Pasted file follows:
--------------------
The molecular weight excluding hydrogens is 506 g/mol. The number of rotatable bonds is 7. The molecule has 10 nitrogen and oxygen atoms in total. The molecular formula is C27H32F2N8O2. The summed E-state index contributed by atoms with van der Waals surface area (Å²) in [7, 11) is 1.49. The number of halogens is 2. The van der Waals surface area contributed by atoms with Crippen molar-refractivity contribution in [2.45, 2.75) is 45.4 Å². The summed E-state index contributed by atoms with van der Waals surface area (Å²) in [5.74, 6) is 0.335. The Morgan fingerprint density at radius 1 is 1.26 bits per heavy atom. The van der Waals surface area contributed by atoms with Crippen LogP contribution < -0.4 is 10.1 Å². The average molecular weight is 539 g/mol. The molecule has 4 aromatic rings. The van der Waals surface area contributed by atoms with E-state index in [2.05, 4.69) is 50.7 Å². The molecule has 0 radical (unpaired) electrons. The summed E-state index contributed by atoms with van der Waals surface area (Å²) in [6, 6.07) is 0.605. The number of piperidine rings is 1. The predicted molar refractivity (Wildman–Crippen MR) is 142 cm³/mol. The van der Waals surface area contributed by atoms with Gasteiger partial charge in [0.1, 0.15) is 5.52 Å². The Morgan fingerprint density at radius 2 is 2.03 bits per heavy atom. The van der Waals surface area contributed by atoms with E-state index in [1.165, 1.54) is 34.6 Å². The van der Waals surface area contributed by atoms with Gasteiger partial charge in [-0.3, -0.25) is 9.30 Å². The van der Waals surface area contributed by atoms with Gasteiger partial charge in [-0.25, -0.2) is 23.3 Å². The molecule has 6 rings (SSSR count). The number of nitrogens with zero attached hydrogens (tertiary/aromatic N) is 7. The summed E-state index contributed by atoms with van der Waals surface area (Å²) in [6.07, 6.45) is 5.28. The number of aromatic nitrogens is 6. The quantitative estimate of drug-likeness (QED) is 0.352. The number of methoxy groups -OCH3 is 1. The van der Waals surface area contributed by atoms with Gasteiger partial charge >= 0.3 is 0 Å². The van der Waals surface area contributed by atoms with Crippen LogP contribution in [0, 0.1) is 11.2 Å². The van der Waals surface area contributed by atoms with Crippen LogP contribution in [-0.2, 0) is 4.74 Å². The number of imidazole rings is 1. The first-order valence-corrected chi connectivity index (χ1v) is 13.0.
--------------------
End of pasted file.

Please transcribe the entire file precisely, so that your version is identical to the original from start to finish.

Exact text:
The molecular weight excluding hydrogens is 506 g/mol. The number of rotatable bonds is 7. The molecule has 10 nitrogen and oxygen atoms in total. The molecular formula is C27H32F2N8O2. The summed E-state index contributed by atoms with van der Waals surface area (Å²) in [7, 11) is 1.49. The number of halogens is 2. The van der Waals surface area contributed by atoms with Crippen molar-refractivity contribution in [2.45, 2.75) is 45.4 Å². The summed E-state index contributed by atoms with van der Waals surface area (Å²) in [5.74, 6) is 0.335. The Morgan fingerprint density at radius 1 is 1.26 bits per heavy atom. The van der Waals surface area contributed by atoms with Crippen LogP contribution < -0.4 is 10.1 Å². The average molecular weight is 539 g/mol. The molecule has 4 aromatic rings. The van der Waals surface area contributed by atoms with E-state index in [2.05, 4.69) is 50.7 Å². The molecule has 0 radical (unpaired) electrons. The summed E-state index contributed by atoms with van der Waals surface area (Å²) in [6, 6.07) is 0.605. The number of piperidine rings is 1. The predicted molar refractivity (Wildman–Crippen MR) is 142 cm³/mol. The van der Waals surface area contributed by atoms with Gasteiger partial charge in [0.1, 0.15) is 5.52 Å². The Morgan fingerprint density at radius 2 is 2.03 bits per heavy atom. The van der Waals surface area contributed by atoms with E-state index in [1.165, 1.54) is 34.6 Å². The van der Waals surface area contributed by atoms with Gasteiger partial charge in [-0.3, -0.25) is 9.30 Å². The van der Waals surface area contributed by atoms with Gasteiger partial charge in [-0.25, -0.2) is 23.3 Å². The molecule has 6 rings (SSSR count). The number of nitrogens with zero attached hydrogens (tertiary/aromatic N) is 7. The summed E-state index contributed by atoms with van der Waals surface area (Å²) in [6.07, 6.45) is 5.28. The number of aromatic nitrogens is 6. The quantitative estimate of drug-likeness (QED) is 0.352. The number of methoxy groups -OCH3 is 1. The van der Waals surface area contributed by atoms with Gasteiger partial charge >= 0.3 is 0 Å². The van der Waals surface area contributed by atoms with Crippen LogP contribution in [0, 0.1) is 11.2 Å². The van der Waals surface area contributed by atoms with Crippen LogP contribution in [-0.2, 0) is 4.74 Å². The number of imidazole rings is 1. The first-order valence-corrected chi connectivity index (χ1v) is 13.0.